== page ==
My underdogs are in good condition, says Ranieri

It's probably not true that Chelsea chartered a plane to take them from Heathrow Airport to Stansted yesterday. Although given the weirdness of Planet Abramovich few would wonder if they had done. In every other way, however, Claudio Ranieri is treating this evening's Champions' League quarter-final second leg against Arsenal as a European engagement.

Last night he exercised his right as the away team to train his players on the Highbury turf and, he said "try the new balls which we have to play with".

Quite rightly too. Chelsea's away record in this competition this season is unmatched - even by tonight's hosts or the imperious holders Milan. In achieving victories over MSK Zilina, Sparta Prague, Lazio, Besiktas and VfB Stuttgart on the road, they did not concede a single goal and scored 12. Not one tie resulted in them drawing a blank although, also, in none of them did they have to score as they do now.

"We are in good condition," said Ranieri after he breezed in to speak to the press with the quip: "your flight was OK?" He added of his team's form - five Premiership victories in succession - "I don't know if it is the best but Arsenal are 30 games without losing in the league." However, he quickly reminded everyone "they [Arsenal] have not lost in the league but this is the Champions' League." Hence his singular preparations.

"We are underdogs but I like to remind the players that so far in Europe we have won every time away," Ranieri said. "We have scored every time and that is very important."

While an underdog the coach could not resist adding - perhaps mindful of his own career prospects - "I like to be the owner not the dog". Nevertheless, he still wishes he had a lead. "We will try to put them under pressure but I repeat they are favourites," Ranieri said. "They scored the goal at Stamford Bridge. If the match finished 1-0 it would have been different."

An additional - potent - ingredient is the effect last Saturday's FA Cup exit to Manchester United will have. Ranieri was having none of it. "The last match against Manchester they [Arsenal] did not want to fight 100 per cent and they have a rest," he said. "And that means they have a lot of fresh players."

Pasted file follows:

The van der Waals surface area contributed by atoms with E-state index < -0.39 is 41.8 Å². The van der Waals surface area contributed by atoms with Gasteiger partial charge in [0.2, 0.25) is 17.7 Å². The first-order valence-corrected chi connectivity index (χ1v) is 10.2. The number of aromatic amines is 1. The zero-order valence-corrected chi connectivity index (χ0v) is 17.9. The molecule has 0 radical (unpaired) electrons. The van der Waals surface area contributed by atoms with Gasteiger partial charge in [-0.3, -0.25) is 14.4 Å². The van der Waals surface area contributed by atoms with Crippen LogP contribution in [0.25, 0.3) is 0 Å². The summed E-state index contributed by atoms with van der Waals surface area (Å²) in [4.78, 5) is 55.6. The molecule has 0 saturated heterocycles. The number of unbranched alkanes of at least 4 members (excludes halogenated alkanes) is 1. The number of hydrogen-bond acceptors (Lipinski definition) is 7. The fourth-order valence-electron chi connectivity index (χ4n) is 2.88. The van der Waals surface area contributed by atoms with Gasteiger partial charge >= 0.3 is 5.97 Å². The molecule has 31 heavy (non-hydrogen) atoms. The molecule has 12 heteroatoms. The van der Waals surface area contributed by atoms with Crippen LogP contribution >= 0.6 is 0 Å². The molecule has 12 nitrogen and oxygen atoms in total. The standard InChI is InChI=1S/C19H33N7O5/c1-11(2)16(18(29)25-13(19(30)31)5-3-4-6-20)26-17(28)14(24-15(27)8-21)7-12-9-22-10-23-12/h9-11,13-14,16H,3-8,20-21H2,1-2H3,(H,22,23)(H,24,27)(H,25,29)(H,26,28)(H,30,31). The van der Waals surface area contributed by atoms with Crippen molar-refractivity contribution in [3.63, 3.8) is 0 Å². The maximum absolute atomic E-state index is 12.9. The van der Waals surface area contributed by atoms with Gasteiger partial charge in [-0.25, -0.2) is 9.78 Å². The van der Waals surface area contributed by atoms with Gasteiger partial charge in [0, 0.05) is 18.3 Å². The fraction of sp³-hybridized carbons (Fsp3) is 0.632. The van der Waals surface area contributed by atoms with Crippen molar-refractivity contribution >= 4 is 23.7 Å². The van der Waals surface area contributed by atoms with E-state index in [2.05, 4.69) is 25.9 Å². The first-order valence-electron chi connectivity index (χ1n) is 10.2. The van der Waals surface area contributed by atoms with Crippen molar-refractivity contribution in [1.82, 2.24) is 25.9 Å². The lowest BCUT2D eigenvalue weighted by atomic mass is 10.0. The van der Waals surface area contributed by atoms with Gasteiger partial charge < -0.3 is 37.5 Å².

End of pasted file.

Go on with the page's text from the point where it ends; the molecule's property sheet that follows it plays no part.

In truth only Thierry Henry was omitted but Ranieri insisted that if Arsène Wenger had "wanted to try to go to the final" he would have played a different game. "I don't think that Arsenal are in crisis," he said. "They are in good condition. They are strong. A good team and they want to win."

It makes Ranieri's team selection all the more delicate especially given his penchant for persisting with the out-of-sorts Hernan Crespo. Sense would appear to dictate that he lists the starting XI who coped so efficiently in beating Arsenal's north London neighbours, Tottenham Hotspur.

Granted they face a different calibre of opponent but the inclusion of Scott Parker and Jimmy-Floyd Hasselbaink would undoubtedly sharpen Chelsea's chances. But sense has gone out of the window so often this season. If he did field the same line-up it would, astonishingly even for Ranieri, be the first time this season he has not tinkered.

"In my opinion, Chelsea is in a good moment to improve this year," he said. "That is important. Arsenal is one of the big teams not just in England but in Europe. They have worked hard for four years to reach the final. Chelsea started this season and I think we have made a good foundation this year. Everything will be better in the future." For now it is the present that matters and there may not be a better time for Ranieri to finally beat Wenger.

"If Arsenal win it is normal," he said. "Nothing changes. Seventeen or 18 [games without defeat against Chelsea] continue in this way. But if we win anything can happen." Indeed it could.

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